Photodynamic Therapy in Treating Patients With Resectable Non-Small Cell Lung Cancer That Has Spread to the Pleura
RATIONALE: Photodynamic therapy uses a drug, such as porfimer sodium, that is absorbed by tumor cells. The drug becomes active when it is exposed to light. When the drug is active, tumor cells are killed. Giving photodynamic therapy during surgery may kill any tumor cells that remain after surgery.
PURPOSE: This phase II trial is studying the side effects and how well photodynamic therapy given during surgery works in treating patients with resectable non-small cell lung cancer that has spread to the pleura.
|Lung Cancer Metastatic Cancer||Drug: chemotherapy Drug: porfimer sodium Other: immunohistochemistry staining method Other: laboratory biomarker analysis Procedure: spectroscopy Procedure: therapeutic conventional surgery||Phase 2|
|Study Design:||Intervention Model: Single Group Assignment
Masking: Open Label
Primary Purpose: Treatment
|Official Title:||A Phase II Study of Pleural Photodynamic Therapy for Patients With Non-small Cell Lung Cancer and Pleural Spread|
- Toxicities of pleural photodynamic therapy
- Overall survival
- Pleural progression-free survival
- Progression-free survival
- Photofrin® uptake in normal and tumor cells both directly and indirectly by optimal methods
|Study Start Date:||November 2004|
|Primary Completion Date:||July 2012 (Final data collection date for primary outcome measure)|
- To determine the overall survival rate of patients with non-small cell lung cancer (NSCLC) and malignant pleural spread treated with standard front-line chemotherapy followed by surgical resection and intra-operative porfimer sodium (Photofrin®)-mediated photodynamic therapy.
- To determine the feasibility and toxicities of standard front-line chemotherapy followed by surgical resection and intra-operative Photofrin®-mediated photodynamic therapy in these patients.
- To determine the progression-free survival and pleural progression-free survival of these patients.
- To determine the absolute Photofrin® levels in tumor and normal tissues resected from these patients using spectrofluorometric methods.
- To determine the tumor to normal tissue ratios of Photofrin® in these patients.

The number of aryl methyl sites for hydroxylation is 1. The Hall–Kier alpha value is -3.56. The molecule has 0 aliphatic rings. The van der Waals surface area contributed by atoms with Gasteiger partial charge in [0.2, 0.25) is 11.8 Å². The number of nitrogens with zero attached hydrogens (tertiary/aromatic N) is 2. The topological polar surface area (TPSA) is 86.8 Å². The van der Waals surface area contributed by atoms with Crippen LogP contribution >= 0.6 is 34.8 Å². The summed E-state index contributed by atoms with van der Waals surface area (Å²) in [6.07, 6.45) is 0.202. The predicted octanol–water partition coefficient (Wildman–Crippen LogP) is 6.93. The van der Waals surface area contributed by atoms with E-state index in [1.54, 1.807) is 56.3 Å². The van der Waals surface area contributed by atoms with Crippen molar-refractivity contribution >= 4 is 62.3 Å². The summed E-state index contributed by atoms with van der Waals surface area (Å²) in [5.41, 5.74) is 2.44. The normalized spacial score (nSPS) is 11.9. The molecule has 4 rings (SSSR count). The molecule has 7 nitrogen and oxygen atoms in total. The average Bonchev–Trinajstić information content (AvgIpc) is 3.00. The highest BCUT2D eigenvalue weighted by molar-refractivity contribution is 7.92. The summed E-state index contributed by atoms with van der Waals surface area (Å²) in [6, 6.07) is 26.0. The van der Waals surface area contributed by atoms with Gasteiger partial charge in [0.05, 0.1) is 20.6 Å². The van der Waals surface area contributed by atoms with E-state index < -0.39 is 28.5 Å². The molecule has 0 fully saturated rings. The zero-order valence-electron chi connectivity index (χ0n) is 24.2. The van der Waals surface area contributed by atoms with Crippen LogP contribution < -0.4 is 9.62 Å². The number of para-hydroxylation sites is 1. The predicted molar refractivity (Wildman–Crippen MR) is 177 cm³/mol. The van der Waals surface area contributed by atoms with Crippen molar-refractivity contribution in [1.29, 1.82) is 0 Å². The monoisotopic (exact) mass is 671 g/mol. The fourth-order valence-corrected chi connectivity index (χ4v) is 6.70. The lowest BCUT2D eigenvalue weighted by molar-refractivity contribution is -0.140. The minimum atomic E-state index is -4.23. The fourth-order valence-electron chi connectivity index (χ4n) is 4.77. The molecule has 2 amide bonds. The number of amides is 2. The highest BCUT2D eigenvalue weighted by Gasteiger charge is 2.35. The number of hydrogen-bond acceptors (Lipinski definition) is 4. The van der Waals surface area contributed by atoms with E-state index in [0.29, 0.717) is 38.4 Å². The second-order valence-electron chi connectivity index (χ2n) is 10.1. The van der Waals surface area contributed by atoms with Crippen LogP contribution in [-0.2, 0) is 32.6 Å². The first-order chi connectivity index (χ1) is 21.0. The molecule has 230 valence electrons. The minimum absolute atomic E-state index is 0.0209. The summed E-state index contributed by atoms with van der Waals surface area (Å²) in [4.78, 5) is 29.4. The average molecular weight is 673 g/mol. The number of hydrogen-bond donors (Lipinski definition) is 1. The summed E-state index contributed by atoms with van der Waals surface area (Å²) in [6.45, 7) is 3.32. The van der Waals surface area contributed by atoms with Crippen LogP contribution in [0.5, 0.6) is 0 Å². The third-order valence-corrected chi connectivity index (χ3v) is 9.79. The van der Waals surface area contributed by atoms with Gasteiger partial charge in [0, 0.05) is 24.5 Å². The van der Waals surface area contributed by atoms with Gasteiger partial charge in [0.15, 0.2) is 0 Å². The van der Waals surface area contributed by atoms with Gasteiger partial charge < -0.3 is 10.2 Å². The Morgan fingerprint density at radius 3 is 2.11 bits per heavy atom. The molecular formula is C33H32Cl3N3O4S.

- To measure the optical properties of tumor and normal tissues in situ.
- To compare the Photofrin® concentration of tumor and normal tissues made with the in situ measurements to the measurements made with spectrofluorometric method.
OUTLINE: This is a multicenter study.
Patients receive 2-4 courses of standard front-line chemotherapy prior to surgery (if they have not completed the front-line chemotherapy).
Patients receive porfimer sodium (Photofrin®) IV over 5-15 minutes. Approximately 24 hours after receiving porfimer sodium, patients undergo surgery to remove the primary tumor and the pleural disease to a thickness of 5 mm or less*. Patients then undergo intraoperative photodynamic therapy to the residual disease. Some patients may undergo postoperative radiotherapy to the mediastinum and/or surgical scar if clinically indicated.
NOTE: *If the disease cannot be resected to less than 5 mm, PDT will not be delivered
Tumor and normal tissue samples are obtained from the surgical specimen and examined prior to light delivery at the time of thoracotomy, and after light delivery. Tissue samples are analyzed for porphyrin levels using a spectrofluorometric assay of tissue specimens and an in situ optical method intra-operatively. Samples are also assessed for V-cadherin, markers for oxidative stress, markers associated with photosensitizer uptake, markers for angiogenesis, markers for hypoxia, activation of signaling pathway components (including EGFR, p38 MAPK, Akt, and p42/44 MAPK) via immunohistochemistry.
After completion of study treatment, patients are followed periodically for 2 years.
Please refer to this study by its ClinicalTrials.gov identifier: NCT00601848
|United States, Pennsylvania|
|Abramson Cancer Center of the University of Pennsylvania|
|Philadelphia, Pennsylvania, United States, 19104-4283|
|Principal Investigator:||Keith Cengel, MD, PhD||Abramson Cancer Center of the University of Pennsylvania|